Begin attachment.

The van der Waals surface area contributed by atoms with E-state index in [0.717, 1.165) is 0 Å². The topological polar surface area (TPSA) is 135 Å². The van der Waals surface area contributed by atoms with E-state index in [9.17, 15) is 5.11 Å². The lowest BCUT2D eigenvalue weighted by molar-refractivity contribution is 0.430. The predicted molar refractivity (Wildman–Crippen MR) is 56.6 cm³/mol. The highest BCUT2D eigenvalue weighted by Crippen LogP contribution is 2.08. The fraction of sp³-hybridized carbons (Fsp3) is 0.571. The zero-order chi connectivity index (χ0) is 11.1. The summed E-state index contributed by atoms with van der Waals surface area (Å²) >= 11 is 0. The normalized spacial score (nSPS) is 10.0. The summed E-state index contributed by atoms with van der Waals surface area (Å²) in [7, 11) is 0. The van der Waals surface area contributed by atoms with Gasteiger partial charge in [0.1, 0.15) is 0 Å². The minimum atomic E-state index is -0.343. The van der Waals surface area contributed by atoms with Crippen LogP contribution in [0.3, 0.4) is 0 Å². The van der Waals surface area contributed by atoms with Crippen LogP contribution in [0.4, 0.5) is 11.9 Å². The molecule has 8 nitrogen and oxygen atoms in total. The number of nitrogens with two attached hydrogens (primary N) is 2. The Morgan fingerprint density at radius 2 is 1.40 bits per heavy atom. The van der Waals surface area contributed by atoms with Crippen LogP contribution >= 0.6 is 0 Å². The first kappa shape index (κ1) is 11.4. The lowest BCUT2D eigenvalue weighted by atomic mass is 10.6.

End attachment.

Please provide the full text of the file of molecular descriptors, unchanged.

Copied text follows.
The van der Waals surface area contributed by atoms with E-state index in [0.717, 1.165) is 0 Å². The topological polar surface area (TPSA) is 135 Å². The van der Waals surface area contributed by atoms with E-state index in [9.17, 15) is 5.11 Å². The lowest BCUT2D eigenvalue weighted by molar-refractivity contribution is 0.430. The predicted molar refractivity (Wildman–Crippen MR) is 56.6 cm³/mol. The highest BCUT2D eigenvalue weighted by Crippen LogP contribution is 2.08. The fraction of sp³-hybridized carbons (Fsp3) is 0.571. The zero-order chi connectivity index (χ0) is 11.1. The summed E-state index contributed by atoms with van der Waals surface area (Å²) >= 11 is 0. The normalized spacial score (nSPS) is 10.0. The summed E-state index contributed by atoms with van der Waals surface area (Å²) in [7, 11) is 0. The van der Waals surface area contributed by atoms with Gasteiger partial charge in [0.1, 0.15) is 0 Å². The minimum atomic E-state index is -0.343. The van der Waals surface area contributed by atoms with Crippen LogP contribution in [0.3, 0.4) is 0 Å². The van der Waals surface area contributed by atoms with Crippen LogP contribution in [0.4, 0.5) is 11.9 Å². The molecule has 8 nitrogen and oxygen atoms in total. The number of nitrogens with two attached hydrogens (primary N) is 2. The Morgan fingerprint density at radius 2 is 1.40 bits per heavy atom. The van der Waals surface area contributed by atoms with Crippen LogP contribution >= 0.6 is 0 Å². The first kappa shape index (κ1) is 11.4. The lowest BCUT2D eigenvalue weighted by atomic mass is 10.6.